By: Steven Matthews
I was 11 when I was first diagnosed with diabetes. I would later find out that Juvenile Diabetes (Type 1) affects nearly 1.25 million Americans, but at the time all I knew was that it had affected me and my family.
Diabetes doesn’t run in my family so when I started losing weight suddenly, was constantly thirsty and was always tired and lethargic, my parents took me to the hospital not knowing what to expect.
What doctors found was that my blood sugar was close to 600. I spent a week in the hospital as they worked to get my blood sugar regulated and teach me and my family how to handle my new life with diabetes.
My whole life seemed to change overnight.
Between nutritionists, endocrinologists, technicians and all the others, I spent the next few months surrounded by doctors almost constantly. I was giving myself insulin injections about 6 times a day and checking my blood sugar 8-10 times a day and had to call my doctor with numbers every week.
I had to make sure that I was staying active, but doing so without causing my blood sugar levels to spike or dip too much. Hours of gaming with my friends became a thing of the past.
My parents had to work with my school in order to make sure that I could take my insulin at certain times and was eating the right kind of foods in the cafeteria. When I say the right kind of foods I mean nothing to sugary, not too many carbs and NO more orange juice. I remember that being the worst part for me , because I loved orange juice.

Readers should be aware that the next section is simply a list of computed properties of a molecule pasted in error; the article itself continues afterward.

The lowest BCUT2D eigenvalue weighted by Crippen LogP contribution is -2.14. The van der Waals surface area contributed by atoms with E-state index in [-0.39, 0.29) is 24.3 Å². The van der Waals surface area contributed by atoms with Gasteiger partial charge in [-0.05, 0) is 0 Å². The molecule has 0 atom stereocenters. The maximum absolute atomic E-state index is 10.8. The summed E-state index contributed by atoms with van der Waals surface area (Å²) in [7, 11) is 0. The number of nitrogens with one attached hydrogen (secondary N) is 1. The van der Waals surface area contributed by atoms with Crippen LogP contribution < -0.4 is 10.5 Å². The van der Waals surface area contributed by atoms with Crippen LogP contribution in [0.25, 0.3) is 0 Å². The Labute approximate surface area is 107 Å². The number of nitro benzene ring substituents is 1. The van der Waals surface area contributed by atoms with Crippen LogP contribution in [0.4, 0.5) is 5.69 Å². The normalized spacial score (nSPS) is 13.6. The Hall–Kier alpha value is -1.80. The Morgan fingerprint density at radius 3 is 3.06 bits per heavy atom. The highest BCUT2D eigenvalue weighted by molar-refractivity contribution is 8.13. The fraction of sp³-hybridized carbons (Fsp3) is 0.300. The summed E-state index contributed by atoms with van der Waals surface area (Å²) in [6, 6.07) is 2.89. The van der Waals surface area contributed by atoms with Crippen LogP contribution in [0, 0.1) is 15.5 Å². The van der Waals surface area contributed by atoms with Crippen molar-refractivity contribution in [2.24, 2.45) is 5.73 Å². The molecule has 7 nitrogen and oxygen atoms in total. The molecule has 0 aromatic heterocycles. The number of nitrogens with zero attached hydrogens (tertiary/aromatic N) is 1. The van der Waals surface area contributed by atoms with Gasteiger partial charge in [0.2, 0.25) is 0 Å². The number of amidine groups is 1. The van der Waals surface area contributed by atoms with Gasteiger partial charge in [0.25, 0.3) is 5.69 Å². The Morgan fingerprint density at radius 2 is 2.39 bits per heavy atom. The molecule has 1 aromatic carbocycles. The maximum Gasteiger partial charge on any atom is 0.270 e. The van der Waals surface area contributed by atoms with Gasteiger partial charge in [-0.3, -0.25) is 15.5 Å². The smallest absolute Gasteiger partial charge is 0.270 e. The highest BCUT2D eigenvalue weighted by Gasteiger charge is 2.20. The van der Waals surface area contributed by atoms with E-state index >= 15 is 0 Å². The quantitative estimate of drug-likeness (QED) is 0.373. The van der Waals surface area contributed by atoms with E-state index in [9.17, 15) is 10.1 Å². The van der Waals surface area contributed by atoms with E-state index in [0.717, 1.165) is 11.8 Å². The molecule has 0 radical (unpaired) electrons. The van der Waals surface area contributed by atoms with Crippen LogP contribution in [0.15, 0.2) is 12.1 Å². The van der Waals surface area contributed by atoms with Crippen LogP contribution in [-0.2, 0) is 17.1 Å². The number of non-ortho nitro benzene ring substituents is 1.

And I was carrying my insulin and test strips everywhere I went in my ninja turtles lunch box.
Go to school. Ninja turtles lunch box.
Go to dinner. Ninja turtles lunch box.
Go to the beach. Ninja turtles lunch box.
Everywhere I went I had to pack that thing with me and hope that I didn’t lose it somewhere, which at that age is always a concern.
But I got used to it. Healthy food choices became normal, getting the right amount of exercise was second nature, and that lunch box was a permanent fixture in my life.
Now that I’m older I have an insulin pump which gives me more freedom from the multiple injections and means I only carry a blood sugar testing kit with me now. Most people don’t even know I am diabetic anymore they just think I make healthy food choices and exercise because it’s good for me… which is true, it’s just not the only reason.
Even though I think my diabetes has made me make better life decisions than I would have made otherwise, it doesn’t mean it doesn’t make it easy or mean that I don’t worry that my kids might get it. The day my first son was born I looked at him and thought what if…
We’ve been incredibly blessed so far that none of our three children has developed juvenile diabetes, but I constantly find myself monitoring their behaviors, looking for any symptoms in them. But if one of our kids develops it at least I’ll know more than my parents did and we’ll get through it together as a family.
Learn more about Juvenile Diabetes at http://www.jdrf.org/